OnPoint by Keith Ng

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OnPoint: Nick Smith. Spanking. Now.

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  • Kumara Republic,

    Don C:

    Currently family in the UK *only* buy NZ butter etc. because they, rightly, view our farmers as the least subsidised and most efficient in the world. This attitude will change very fast if they see us as one of the dirtiest countries in the world. Just saying.

    It's already starting to happen with fisheries.

    And the names Henry Waxman and Edward Markey are ringing louder with each passing day.

    The southernmost capital … • Since Nov 2006 • 5445 posts Report Reply

  • Gareth,

    Smith is getting less impressive by the day (if that's possible). My pet beef with the Infometrics/NZIER (and Smith), is that they ignore forestry. You know, growing trees and stuff, that compensates for all the emissions growth since 1990... and of couirse we weon't be planting any more at all over the next decade...aaarggghhhh.

    Bucolic in the backblocks… • Since Jan 2008 • 269 posts Report Reply

  • simon g,

    Guyon Espiner's report on One News (Sunday 6 pm) was shameful.

    Stupid and ignorant people being stupid and ignorant is annoying. But when smart people (and Espiner is no dummy) choose to pretend to be stupid, because they think the audience is ... that's really depressing.

    Although I suppose, since I was stupid enough to be watching One News in the first place ...

    Auckland • Since Nov 2006 • 1333 posts Report Reply

  • Graeme Edgeler,

    With Simon Power's flub last week

    Flub? I thought people just got the wrong end of the stick. Or was there something I missed in my week away from Wellington?

    Wellington, New Zealand • Since Nov 2006 • 3215 posts Report Reply

  • David Slack,

    I thought people just got the wrong end of the stick.

    He said, in his speech, that he was going to enact a reform which - people then pointed out - had already been enacted. (Regarding admissibility of evidence about sexual history of complainants).

    That's my understanding. Is that what we're talking about?

    Devonport • Since Nov 2006 • 599 posts Report Reply

  • Kyle Matthews,

    That's impressive work Keith. I've expressed my disgust in a letter to the editor (or two).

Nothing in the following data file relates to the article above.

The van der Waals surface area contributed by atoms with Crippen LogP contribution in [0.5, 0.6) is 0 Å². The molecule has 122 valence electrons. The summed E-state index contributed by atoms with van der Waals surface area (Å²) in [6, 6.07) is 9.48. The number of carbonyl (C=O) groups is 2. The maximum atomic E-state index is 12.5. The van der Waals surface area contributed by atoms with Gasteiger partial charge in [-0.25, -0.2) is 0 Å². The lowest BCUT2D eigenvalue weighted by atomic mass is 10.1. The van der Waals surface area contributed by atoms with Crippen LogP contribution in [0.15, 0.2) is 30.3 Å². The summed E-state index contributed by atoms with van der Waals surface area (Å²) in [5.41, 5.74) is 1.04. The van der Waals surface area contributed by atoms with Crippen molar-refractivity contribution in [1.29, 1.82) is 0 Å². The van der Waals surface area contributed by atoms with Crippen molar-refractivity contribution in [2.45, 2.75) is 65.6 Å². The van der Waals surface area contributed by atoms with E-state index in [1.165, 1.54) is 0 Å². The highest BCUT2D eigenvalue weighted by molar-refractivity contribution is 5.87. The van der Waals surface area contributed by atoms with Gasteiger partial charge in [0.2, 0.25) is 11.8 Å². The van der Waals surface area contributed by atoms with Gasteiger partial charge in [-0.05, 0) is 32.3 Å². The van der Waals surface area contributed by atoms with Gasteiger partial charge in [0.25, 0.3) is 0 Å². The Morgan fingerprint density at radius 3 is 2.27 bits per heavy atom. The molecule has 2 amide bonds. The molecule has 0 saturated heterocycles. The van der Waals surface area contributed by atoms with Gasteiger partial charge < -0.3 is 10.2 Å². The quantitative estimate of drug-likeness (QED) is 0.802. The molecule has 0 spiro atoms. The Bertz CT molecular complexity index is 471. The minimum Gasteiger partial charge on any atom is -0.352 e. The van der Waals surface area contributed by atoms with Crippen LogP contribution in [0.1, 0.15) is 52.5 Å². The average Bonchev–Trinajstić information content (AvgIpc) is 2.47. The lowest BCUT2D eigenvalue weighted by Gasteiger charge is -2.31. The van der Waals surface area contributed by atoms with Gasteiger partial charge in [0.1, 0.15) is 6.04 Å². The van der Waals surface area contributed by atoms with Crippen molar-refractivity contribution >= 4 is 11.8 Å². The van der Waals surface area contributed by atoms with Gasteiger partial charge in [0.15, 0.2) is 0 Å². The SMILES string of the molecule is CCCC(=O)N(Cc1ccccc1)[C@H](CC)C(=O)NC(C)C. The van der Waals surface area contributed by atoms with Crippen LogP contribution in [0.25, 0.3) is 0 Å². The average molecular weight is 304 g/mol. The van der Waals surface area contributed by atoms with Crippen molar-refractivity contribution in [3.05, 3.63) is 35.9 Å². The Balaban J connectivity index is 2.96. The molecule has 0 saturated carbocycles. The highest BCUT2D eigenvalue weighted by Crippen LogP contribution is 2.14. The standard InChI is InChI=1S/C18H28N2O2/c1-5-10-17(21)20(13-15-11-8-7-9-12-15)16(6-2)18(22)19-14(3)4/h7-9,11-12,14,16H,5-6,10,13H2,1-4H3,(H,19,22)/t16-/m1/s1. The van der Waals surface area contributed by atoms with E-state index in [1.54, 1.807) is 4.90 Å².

Since Nov 2006 • 6243 posts Report Reply

  • Tom Semmens,

    I've pretty much concluded that National is so captured by special interests (Steven Joyce is the Minister for Tony Friedlander and Nick Smith appears to have strings on him that lead back to Federated Farmers HQ) that it has merely moved from denying the climate is doing any changing to denying they can do anything about the climate changing.

    Sevilla, Espana • Since Nov 2006 • 2217 posts Report Reply

  • Graeme Edgeler,

    That's my understanding. Is that what we're talking about?

    That's what I thought. It wasn't a flub.

    The speech:

    ... I believe we need to have an open debate about the way in which sexual violence cases are conducted.

    In this regard, I am currently considering potentially far-reaching reforms, including:

    ...

    Making evidence about previous sexual relationships between the complainant and any person inadmissible without prior agreement of the judge.

    The current law is that:

    evidence about previous sexual relationships between the complainant and any person (except the defendant) is inadmissible without prior agreement of the judge.

    It may be a nuance, but I suspect most people understand the difference between the words "any person" and the words "any person (except the defendant)". No flub here.

    Were you talking about some other flub, Russell?

    Wellington, New Zealand • Since Nov 2006 • 3215 posts Report Reply

  • Whoops,

    Any one bothered by this;

    “RGNDI per capita is expected to rise from about $38,500 in 2009 to around $49,000 in 2020, in the absence of any participation in an international agreement on emission reductions.